It's probably safe to assume that most of us have never connected our baby blues (or greens or browns) with an increased risk of skin cancer or a heightened athletic ability. But believe it or not, there's actually substantial research that correlates eye color with a variety of health traits—and in some cases, potential risks.
Certain iris colors are tied to an increased chance of developing skin issues like vitiligo and melanoma, for example, while others are associated with a greater tolerance for pain. Curious what your own eye color says about your health? Keep scrolling to find out.
You're also more likely to be sensitive to alcohol, albeit less likely to become dependent on it (which makes sense, since you theoretically need to drink less in order to feel it). In a 2015 study of more than 1200 people, researchers found that those with light eyes were 54% more likely than those with dark eyes to develop a dependence on alcohol. A 2001 study, on the other hand, found that people with dark eyes exhibited the effects of inebriation more quickly than their light-eyed counterparts.
But perhaps one of the most fascinating aspects of all this eye-related research is what your irises say about your athletic ability—and in that case, those with dark eyes may have the upper hand: A 1978 study suggests that those with brown eyes had significantly sharper reflexes than those with lighter eyes. And while some experts argue that the research is somewhat limited and outdated, it still counts for bragging rights, yes?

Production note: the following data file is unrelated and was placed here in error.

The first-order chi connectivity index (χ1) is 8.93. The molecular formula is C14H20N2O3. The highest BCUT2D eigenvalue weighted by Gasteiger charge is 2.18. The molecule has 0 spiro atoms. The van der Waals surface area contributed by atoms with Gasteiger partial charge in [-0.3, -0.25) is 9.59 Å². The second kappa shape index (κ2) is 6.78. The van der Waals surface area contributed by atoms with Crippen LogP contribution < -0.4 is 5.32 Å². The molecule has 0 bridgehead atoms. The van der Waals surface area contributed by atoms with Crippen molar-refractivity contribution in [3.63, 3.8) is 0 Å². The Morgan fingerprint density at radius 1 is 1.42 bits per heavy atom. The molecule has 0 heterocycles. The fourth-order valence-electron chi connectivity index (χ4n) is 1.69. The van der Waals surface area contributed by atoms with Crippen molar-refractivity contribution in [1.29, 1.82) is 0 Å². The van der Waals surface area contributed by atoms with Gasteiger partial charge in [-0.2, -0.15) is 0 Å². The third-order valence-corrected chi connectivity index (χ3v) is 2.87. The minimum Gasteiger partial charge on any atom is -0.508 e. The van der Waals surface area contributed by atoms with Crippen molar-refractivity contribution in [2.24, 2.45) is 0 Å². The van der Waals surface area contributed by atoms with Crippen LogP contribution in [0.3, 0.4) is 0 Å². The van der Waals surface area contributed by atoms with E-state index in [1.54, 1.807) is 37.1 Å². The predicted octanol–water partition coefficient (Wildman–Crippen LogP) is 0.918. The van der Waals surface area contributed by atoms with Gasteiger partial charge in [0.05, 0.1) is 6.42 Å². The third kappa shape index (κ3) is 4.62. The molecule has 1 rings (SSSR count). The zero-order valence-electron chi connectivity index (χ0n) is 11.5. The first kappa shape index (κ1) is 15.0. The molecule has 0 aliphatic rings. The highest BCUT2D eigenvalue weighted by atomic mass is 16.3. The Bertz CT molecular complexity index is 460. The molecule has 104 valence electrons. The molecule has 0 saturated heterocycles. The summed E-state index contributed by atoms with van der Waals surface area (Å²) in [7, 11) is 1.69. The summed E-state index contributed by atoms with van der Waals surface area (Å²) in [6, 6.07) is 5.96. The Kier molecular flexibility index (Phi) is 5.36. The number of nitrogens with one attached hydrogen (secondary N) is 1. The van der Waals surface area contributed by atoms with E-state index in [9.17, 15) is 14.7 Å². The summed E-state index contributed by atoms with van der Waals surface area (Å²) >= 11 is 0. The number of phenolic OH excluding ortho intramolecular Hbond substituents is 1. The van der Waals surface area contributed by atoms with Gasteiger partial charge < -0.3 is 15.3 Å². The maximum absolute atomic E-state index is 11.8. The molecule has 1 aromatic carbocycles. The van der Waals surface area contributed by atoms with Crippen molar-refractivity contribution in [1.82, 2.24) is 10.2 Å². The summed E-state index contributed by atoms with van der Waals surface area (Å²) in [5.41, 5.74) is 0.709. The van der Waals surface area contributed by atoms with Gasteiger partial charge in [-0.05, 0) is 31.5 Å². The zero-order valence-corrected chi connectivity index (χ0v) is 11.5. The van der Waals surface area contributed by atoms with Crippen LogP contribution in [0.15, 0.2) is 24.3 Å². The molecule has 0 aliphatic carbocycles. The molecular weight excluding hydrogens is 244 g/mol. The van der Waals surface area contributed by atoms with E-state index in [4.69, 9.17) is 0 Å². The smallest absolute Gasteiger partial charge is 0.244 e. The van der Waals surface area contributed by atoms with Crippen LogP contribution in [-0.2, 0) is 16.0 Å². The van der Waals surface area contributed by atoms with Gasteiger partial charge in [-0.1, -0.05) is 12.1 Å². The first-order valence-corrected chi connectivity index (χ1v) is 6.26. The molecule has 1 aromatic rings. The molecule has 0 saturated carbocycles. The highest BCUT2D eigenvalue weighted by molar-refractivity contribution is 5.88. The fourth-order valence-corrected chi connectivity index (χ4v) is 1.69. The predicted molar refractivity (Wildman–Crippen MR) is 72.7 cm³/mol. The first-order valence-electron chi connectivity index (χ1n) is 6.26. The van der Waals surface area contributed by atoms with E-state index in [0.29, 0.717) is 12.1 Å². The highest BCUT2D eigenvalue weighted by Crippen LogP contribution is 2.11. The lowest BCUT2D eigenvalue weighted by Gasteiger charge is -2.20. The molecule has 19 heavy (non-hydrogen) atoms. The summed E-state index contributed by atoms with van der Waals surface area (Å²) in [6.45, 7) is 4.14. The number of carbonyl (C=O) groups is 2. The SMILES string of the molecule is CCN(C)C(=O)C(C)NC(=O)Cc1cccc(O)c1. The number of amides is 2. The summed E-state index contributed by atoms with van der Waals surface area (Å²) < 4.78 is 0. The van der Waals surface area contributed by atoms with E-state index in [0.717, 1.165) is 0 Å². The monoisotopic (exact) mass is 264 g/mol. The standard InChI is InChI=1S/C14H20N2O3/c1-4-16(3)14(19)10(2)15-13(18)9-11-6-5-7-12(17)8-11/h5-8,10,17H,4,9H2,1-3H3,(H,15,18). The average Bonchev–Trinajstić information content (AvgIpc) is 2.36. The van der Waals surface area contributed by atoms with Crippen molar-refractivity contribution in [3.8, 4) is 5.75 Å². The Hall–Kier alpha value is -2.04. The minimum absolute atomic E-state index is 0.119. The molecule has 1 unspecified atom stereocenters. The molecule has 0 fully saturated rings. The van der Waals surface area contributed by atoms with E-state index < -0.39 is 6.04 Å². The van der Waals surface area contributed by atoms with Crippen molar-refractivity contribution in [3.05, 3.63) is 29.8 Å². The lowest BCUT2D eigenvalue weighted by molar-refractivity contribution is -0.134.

Regardless of the health forecast, as far as we're concerned, you should play up whatever color you've got. Shop our favorite eye makeup picks below.
This article is provided for informational purposes only and is not intended to be used in the place of advice of your physician or other medical professionals. You should always consult with your doctor or healthcare provider first with any health-related questions. See our full health disclaimer here.